The ongoing efforts of the advertising industry to make it impossible to escape from promotional material for products that no one really needs continue apace, with the full weight of modern technology behind them.
Warren Ellis points us at a report about a billboard that uses a technique called “audio spotlighting” to beam sound directly into your head … the only redeeming feature of which is the thought of the fun that culture jammers will be able to have once they figure ways of hacking them. [Image by rick]
Of course, the real frontier of advertising is right here on our beloved intarwebs, and it appears that some ISPs are keen to have a piece of the pie that Google has baked for itself. So some of those ISPs are selling your clickstream data to a company called NebuAd to make it easier to target you with “appropriate” ads. Nothing like a captive data-set to boost accuracy, eh?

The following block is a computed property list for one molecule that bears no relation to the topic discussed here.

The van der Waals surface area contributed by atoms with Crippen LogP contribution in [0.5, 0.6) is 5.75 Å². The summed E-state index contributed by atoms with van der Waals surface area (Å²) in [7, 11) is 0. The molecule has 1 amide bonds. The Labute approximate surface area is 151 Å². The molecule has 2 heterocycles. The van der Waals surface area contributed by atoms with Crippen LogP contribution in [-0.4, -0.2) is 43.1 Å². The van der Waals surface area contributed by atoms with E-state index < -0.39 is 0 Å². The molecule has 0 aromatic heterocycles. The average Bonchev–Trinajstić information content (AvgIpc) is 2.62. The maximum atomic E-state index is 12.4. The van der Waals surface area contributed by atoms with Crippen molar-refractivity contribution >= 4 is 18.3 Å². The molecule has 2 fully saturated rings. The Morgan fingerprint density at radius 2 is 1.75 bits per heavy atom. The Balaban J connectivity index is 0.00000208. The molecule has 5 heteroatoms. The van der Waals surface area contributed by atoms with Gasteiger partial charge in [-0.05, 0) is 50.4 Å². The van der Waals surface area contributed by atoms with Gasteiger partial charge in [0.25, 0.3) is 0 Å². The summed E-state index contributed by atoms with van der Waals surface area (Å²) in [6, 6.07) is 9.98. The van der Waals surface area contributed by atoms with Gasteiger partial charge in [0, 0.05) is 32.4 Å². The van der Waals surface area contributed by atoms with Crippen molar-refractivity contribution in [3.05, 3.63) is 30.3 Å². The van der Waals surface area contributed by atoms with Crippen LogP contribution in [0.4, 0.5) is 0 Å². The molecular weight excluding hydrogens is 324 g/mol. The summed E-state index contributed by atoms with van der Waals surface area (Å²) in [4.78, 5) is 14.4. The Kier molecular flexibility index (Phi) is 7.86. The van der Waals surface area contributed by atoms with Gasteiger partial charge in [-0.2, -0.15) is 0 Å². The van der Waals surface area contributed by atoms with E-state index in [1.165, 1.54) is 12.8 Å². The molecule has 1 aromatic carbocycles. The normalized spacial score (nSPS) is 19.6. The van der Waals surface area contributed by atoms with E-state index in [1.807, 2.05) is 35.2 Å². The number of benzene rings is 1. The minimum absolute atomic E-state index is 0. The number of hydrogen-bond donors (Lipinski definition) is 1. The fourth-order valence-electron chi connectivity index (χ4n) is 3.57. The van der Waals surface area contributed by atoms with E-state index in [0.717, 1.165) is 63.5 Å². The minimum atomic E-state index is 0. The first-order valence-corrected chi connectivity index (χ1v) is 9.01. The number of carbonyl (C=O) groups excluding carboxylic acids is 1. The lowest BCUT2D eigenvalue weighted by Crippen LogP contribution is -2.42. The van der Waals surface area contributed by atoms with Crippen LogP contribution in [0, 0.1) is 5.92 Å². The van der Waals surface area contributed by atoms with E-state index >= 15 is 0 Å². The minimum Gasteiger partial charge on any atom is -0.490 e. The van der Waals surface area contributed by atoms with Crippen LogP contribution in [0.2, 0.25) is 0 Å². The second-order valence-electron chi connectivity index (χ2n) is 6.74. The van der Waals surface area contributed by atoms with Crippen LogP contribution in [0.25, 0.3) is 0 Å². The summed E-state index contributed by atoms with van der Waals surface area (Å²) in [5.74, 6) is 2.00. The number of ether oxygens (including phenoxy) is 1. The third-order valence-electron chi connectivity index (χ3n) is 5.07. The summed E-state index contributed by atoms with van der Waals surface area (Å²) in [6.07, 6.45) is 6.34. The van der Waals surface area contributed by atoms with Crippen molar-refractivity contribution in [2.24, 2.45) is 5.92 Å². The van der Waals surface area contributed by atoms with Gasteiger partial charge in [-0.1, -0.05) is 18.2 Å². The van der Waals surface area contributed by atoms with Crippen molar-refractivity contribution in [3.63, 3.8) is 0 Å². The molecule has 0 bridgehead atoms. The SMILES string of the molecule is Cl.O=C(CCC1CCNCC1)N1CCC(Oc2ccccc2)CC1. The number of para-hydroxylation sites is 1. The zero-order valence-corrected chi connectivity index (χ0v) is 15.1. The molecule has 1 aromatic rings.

Not quite as cheeky as a Canadian ISP called Rogers, though, who’ve been plastering their own ad content on Google’s homepage. That’s probably going to backfire, but if you look at it as a proof-of-concept job, it’s plain to see that web ads aren’t going to get any less intrusive any time soon – can you say “digital turf-war”?
On the subject of Google, recent research suggests that Google’s PageRank algorithm is actually a pretty good model of the way the human mind determines the relative importance of related concepts, and may provide a new route forward for artificial intelligence. How ironic would it be for us to reach the Singularity only to discover that the omnibrain of the human species is essentially interested in selling us things …